How to dye fabric with natural dyes

This tutorial will show you the basics for dying fabric using natural materials. In this way, you can avoid buying bleached cottons and help minimize the impact of chemicals and pollution. Plus it’s pretty great to know that you’ve made something colored by flowers and berries!

There are a few steps, but really it’s as easy as using chemical dyes…or more like making a big pot of soup!

First, your materials:

1. Pot. Get one as big as you need it to be,  and try to find a pot that you can use exclusively for your dying crafts…

2. Unbleached cotton. Best way to go! You’re going to dye it anyway so why need for something that has been bleached and processed (though for many projects, I love to keep the natural color of seeded, unbleached cotton!)

3. Dye medium. Here I’m using hibiscus petals, sold as tea. There are so many fun ways to obtain colors, from plants, juice, spices and teas. Have fun experimenting!

blueberries – light purple

blackberries – dark plum

redbeets – light pick to red

pomegranate juice – purple

saffron – golden yellow

turmeric – bright yellow

Hibiscus, Strawberries – rose pink to salmon

Coffee – light brown

Tea – ecru

4. Mordant. Before you start, you need to treat the fabric to be dyed. The term mordant is French and means “to bite” making it so that the color will hold on and  not wash straight out again. There are many types of mordants, some are toxic (chemical dyes) – so here are 2 that you can use safely at home (and not worry about pour down the drains):

1. Vinegar – use for plants (1 part vinegar to 4 parts cold water)

2. Salt – use for berries (1/2 cup of salt to every 8 cups of cold water)

That brings us right into the process – let’s begin! 

Step 1 – Treat your fabric

Fill your pot with water and add your mordant, bring to a boil and simmer your fabrics for 1 hour.

After you turn off the fire, let the fabric sit in the pot until the water cools. Remove and rinse under clean water –  and then you’re ready to dye!

Step 2 – Dye your fabric

We need to extract the color from our plant material. Chop it up, crush it, pour or sprinkle it into  your pot of water (double the amount of water to dye medium) Boil for 15 minutes to 1 hour – depending on the dye medium (some release their color quicker than others, if it’s juice it’s just a matter of heating it up). Turn off the heat and leave to cool a little before adding the fabric. If you have bits of plant material, scoop them out.

Now, place your damp fabrics in the pot of what is now, your dye color. Simmer together until the fabric reaches the desired color  (even overnight if you want a deep rich color – just turn the fire off and let it soak!) The color of the fabric will be lighter when its dries.

You can repeat the dyeing process two or three times to intensify they color and improve its resistance to fading.

Muslin, silk, cotton and wool work best for natural dyes. Also note that all dyed fabric should be laundered in cold water and washed separately.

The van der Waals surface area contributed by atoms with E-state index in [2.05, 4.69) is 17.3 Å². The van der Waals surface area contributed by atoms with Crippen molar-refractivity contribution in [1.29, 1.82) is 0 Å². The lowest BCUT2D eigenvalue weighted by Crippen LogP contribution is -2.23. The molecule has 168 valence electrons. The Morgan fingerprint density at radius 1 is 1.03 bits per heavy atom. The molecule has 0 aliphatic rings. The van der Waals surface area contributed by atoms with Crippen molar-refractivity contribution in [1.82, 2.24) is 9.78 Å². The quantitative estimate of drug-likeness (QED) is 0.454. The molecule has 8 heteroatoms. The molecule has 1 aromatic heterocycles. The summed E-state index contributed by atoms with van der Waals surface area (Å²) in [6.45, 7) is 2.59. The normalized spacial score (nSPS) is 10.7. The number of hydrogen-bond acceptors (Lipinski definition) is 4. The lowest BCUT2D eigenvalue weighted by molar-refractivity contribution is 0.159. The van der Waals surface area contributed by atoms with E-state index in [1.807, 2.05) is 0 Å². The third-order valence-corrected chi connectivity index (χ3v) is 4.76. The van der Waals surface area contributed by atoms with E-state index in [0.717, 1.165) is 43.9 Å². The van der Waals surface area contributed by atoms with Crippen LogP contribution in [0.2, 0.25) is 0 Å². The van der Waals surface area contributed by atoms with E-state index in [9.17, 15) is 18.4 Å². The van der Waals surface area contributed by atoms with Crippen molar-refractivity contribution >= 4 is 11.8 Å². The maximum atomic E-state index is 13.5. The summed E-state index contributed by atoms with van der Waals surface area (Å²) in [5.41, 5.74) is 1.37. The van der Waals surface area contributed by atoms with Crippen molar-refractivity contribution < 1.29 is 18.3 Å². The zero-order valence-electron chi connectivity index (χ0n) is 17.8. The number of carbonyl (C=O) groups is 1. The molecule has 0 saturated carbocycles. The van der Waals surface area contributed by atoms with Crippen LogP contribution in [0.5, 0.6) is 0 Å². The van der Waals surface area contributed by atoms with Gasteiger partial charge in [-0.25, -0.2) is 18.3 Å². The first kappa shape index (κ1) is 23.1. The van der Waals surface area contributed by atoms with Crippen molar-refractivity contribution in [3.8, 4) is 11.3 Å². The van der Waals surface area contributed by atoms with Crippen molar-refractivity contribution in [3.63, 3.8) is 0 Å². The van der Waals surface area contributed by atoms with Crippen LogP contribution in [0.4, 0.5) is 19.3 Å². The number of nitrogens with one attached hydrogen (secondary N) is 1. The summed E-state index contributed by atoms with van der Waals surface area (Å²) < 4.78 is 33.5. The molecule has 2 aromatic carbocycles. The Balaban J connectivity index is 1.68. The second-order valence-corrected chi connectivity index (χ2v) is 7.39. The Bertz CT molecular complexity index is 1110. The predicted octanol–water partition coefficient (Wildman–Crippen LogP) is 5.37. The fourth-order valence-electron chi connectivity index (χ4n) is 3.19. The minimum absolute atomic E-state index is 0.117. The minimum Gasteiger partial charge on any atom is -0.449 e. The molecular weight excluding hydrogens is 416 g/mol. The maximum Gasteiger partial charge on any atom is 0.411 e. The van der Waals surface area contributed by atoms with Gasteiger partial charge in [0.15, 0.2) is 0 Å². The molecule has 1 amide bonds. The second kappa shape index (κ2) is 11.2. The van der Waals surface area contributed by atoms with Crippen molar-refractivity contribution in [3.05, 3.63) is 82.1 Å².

Have fun experimenting!

p.s – Will you have a go? Things can seem complicated until you actully try it! If you’re not sure about taking this on – start small. Boil some water in a mug, add some spices or flowers, maybe leaves and see what color you get!

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Comments (14)

  • militza
    Subhashini Reply

    Very useful mam

  • militza
    Leslie Reply

    So is hibiscus a berry or plant? You would think finding the answer to what mordant to use for hibiscus would be a simple google search away but sweet mother of god…it’s not.

    Maria Reply

    Hibiscus is a flower (not a berry). So according to this article, use vinegar as the mordant

  • militza
    ABhashi Reply

    Lovely article – completely eco-friendly & use friendly. Thanks so much ! Can’t wait to smell the hibiscus warming up and seeing the different shades.

  • militza

    Vinegar and salt are not mordants. Mordants are metallic salts like alum, or iron. Tannins need to be used with cellulose fibres. Most of the food waste and flowers you mention are not true dyes. I seriously recommend “The Art and Science of Natural Dyeing” by Joy Boutrup and Catherine Ellis, if you are sincere about natural dyeing, done correctly.

  • militza
    Scott Reply

    I have a question about using salt and vinegar, I want to know that how much the detail quantity of them with fabrics.

    Thank you.

  • militza

    Thank you so much for writing this article! I am looking into ways to make natural playsilks for my baby, and your recipes are exactly what I was looking for! I will definitely give this a try.

    I know for a fact that turmeric works, because I accidentally spilled some turmeric tea on a washcloth once, and it dyed it permanently.

    Thanks again!

  • militza
    MsDani Reply

    Can you reuse your dye? Does it go bad? I’m thinking of hibiscus specifically.


    Hi! It will start to go off in a few days, I use it up on day one, simply because I don’t have the room to store it in the fridge. I haven’t tried to reuse it, but if you do let me know how it works! Hibiscus is such a beautiful color! I also really love turmeric which is super pigmented. Have fun! I’d love for you to share what you’re making :)

  • militza
    Lil Reply


    I would like to know how to dye raw silk material with natural dyes.

  • militza
    sakthi Reply

    respected madam,
    I am working on a project based on natural dyeing.It would be great full if you help me out….

  • militza
    Kencho dekar Reply

    Sir/ma’am,I mr Kencho dekar from Bhutan working on textile natural dyeing,I had been working on it for last 9 years and till date as a self employed,I like to share the ideas of how I do dyeing here in Bhutan and would like to learn how you do in your company.

    PARDEEP Reply


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